MU, JFA argue about protest

Opponents of abortion rights claim the university’s actions were an attempt to limit free speech.
Thursday, October 30, 2003 | 12:00 a.m. CST; updated 2:22 a.m. CDT, Monday, July 21, 2008

The provocative photo exhibit of aborted fetuses and human embryos ended on the MU campus Wednesday without the emotional confrontations that people on both sides of the abortion debate feared.

However, almost as soon as the two-story, billboard-sized photo exhibit went up in front of Kuhlman Court on Monday morning, tensions between the university and the group hosting the display, Mizzou Justice for All: Students for Bio-Ethical Equality, simmered behind the scenes.

The conflict arose when the group’s members expressed their wish to carry “pro-life” placards around the rest of the MU campus. But when several students appeared with the signs near Brady Commons on Monday morning, university officials informed them that Mizzou JFA’s exhibition was restricted by prior agreement to the north end of Kuhlman Court.

That prompted Mizzou JFA attorney Jim Spencer to warn MU officials in a letter that the organization was prepared to sue for the “unconstitutional denial” of the students’ rights to carry hand-held signs on campus.

“MU is already ripe to be sued,” Spencer wrote to Marvin “Bunky” Wright, general counsel for the MU system. “However, my clients are not anxious to sue their university. The sooner MU allows JFA to carry its hand-held signs, the less likely they are to file a suit.”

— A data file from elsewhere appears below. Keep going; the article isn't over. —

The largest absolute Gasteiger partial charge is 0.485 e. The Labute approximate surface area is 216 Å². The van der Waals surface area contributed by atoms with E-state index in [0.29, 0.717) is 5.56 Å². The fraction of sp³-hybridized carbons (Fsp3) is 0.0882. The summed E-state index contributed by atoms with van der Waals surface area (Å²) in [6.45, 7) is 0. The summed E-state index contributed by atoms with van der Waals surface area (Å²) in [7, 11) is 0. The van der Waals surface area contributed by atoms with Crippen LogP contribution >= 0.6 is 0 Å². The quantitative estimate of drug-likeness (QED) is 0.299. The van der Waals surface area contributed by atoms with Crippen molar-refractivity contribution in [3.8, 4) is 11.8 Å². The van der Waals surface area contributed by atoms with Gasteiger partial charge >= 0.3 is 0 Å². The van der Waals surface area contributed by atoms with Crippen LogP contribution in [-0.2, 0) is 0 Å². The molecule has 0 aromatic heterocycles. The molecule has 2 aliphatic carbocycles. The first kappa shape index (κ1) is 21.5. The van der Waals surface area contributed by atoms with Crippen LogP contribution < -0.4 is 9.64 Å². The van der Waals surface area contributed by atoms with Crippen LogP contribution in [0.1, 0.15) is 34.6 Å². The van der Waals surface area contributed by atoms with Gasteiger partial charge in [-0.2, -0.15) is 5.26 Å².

Wright said that MU had not attempted to deny Mizzou JFA’s First Amendment rights of free speech and assembly, but declined further comment.

Spencer said he received no response to his letter to Wright. But on Tuesday, university officials told Mizzou JFA that because the anti-abortion display was restricted to Kuhlman Court, members would need written permission to carry the signs elsewhere on campus.

That permission was granted late Tuesday afternoon, and several of the members were seen with the signs, which simply read “Pro-Life,” on the exhibit’s final day.

“The law is clear that students at this university have a constitutional right to carry signs so long as they do not create a safety violation or obstruction of pedestrians and vehicles,” Spencer said.

“They’ve (Mizzou JFA) followed the procedures and we’ve accommodated what they’ve requested,” said Mary Jo Banken, director of the MU news bureau.

She reiterated that when organizations reserve a space such as Kuhlman Court, they have to submit written requests to make the display mobile.

“That was not apart of their original request,” she said.

As stated under the Tables Policy in the Missouri Unions Manual, “No signage or activity by any member of the organization shall extend beyond the table provided. Organizations may not utilize any other area except that which they have reserved.”

The obstacle of having to submit a mobile sign request was not the only thing that upset Mizzou JFA.

Spencer had advised the MU Police Department on Oct. 10 that the exhibit might cause protest and would possibly need extra security. On Oct. 17, university officials told Mizzou JFA president Emilie Duncan that the organization might be required to pay for extra security if the group thought it would indeed be necessary.

On Oct. 20, “Spencer gave MU until 3 p.m. to assure the group that MU would not adhere to the pay-for-protection policy. Otherwise, JFA would file for an injunction,” said a Mizzou JFA release dated Oct. 22.

According to the Event Policy in the Missouri Unions Manual, however, “It is the responsibility of the host organization to bear any of the related costs for the event.” Security is listed as a possible cost.

No extra security was needed, however, so the issue was dropped.

“This is a politically incorrect message and the university doesn’t like it, it’s abrasive and offensive, and the university would rather it not be here, that’s the way it seems by their actions,” said Jonathan Block, public affairs coordinator for Mizzou JFA. “If we didn’t have representation, our First Amendment Rights would have been squashed, That’s the real issue.”

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